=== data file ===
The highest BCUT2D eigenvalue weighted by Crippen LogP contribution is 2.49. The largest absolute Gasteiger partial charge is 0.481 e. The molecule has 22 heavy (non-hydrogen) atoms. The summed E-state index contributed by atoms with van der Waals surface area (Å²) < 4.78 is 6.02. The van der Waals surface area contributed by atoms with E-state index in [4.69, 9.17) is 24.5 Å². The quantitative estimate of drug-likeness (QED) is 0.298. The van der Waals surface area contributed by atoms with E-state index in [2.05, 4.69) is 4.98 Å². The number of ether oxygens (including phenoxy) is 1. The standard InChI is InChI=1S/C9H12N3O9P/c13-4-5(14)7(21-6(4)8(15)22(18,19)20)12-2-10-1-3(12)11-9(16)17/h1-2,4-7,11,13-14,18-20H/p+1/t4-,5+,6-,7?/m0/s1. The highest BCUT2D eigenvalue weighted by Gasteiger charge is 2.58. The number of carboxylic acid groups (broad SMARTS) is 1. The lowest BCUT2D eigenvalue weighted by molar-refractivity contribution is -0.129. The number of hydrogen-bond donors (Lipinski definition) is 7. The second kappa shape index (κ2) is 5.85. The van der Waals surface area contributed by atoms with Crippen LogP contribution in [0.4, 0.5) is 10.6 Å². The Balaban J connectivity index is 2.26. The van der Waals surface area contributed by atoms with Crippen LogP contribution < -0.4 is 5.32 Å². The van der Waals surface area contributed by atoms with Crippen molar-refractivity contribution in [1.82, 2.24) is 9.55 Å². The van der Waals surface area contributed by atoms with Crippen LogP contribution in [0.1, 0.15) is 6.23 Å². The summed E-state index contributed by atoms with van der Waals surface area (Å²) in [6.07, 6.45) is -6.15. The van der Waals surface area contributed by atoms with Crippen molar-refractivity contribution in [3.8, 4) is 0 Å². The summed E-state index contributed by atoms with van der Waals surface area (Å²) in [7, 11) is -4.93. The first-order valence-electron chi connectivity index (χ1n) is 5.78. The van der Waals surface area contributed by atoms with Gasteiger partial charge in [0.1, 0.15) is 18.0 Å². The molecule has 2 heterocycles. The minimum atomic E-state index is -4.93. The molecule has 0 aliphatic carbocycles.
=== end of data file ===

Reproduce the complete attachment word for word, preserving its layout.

The highest BCUT2D eigenvalue weighted by Crippen LogP contribution is 2.49. The largest absolute Gasteiger partial charge is 0.481 e. The molecule has 22 heavy (non-hydrogen) atoms. The summed E-state index contributed by atoms with van der Waals surface area (Å²) < 4.78 is 6.02. The van der Waals surface area contributed by atoms with E-state index in [4.69, 9.17) is 24.5 Å². The quantitative estimate of drug-likeness (QED) is 0.298. The van der Waals surface area contributed by atoms with E-state index in [2.05, 4.69) is 4.98 Å². The number of ether oxygens (including phenoxy) is 1. The standard InChI is InChI=1S/C9H12N3O9P/c13-4-5(14)7(21-6(4)8(15)22(18,19)20)12-2-10-1-3(12)11-9(16)17/h1-2,4-7,11,13-14,18-20H/p+1/t4-,5+,6-,7?/m0/s1. The highest BCUT2D eigenvalue weighted by Gasteiger charge is 2.58. The number of carboxylic acid groups (broad SMARTS) is 1. The lowest BCUT2D eigenvalue weighted by molar-refractivity contribution is -0.129. The number of hydrogen-bond donors (Lipinski definition) is 7. The second kappa shape index (κ2) is 5.85. The van der Waals surface area contributed by atoms with Crippen LogP contribution in [0.4, 0.5) is 10.6 Å². The Balaban J connectivity index is 2.26. The van der Waals surface area contributed by atoms with Crippen LogP contribution < -0.4 is 5.32 Å². The van der Waals surface area contributed by atoms with Crippen molar-refractivity contribution in [1.82, 2.24) is 9.55 Å². The van der Waals surface area contributed by atoms with Crippen LogP contribution in [0.1, 0.15) is 6.23 Å². The summed E-state index contributed by atoms with van der Waals surface area (Å²) in [6.07, 6.45) is -6.15. The van der Waals surface area contributed by atoms with Crippen molar-refractivity contribution in [3.8, 4) is 0 Å². The summed E-state index contributed by atoms with van der Waals surface area (Å²) in [7, 11) is -4.93. The first-order valence-electron chi connectivity index (χ1n) is 5.78. The van der Waals surface area contributed by atoms with Gasteiger partial charge in [0.1, 0.15) is 18.0 Å². The molecule has 2 heterocycles. The minimum atomic E-state index is -4.93. The molecule has 0 aliphatic carbocycles.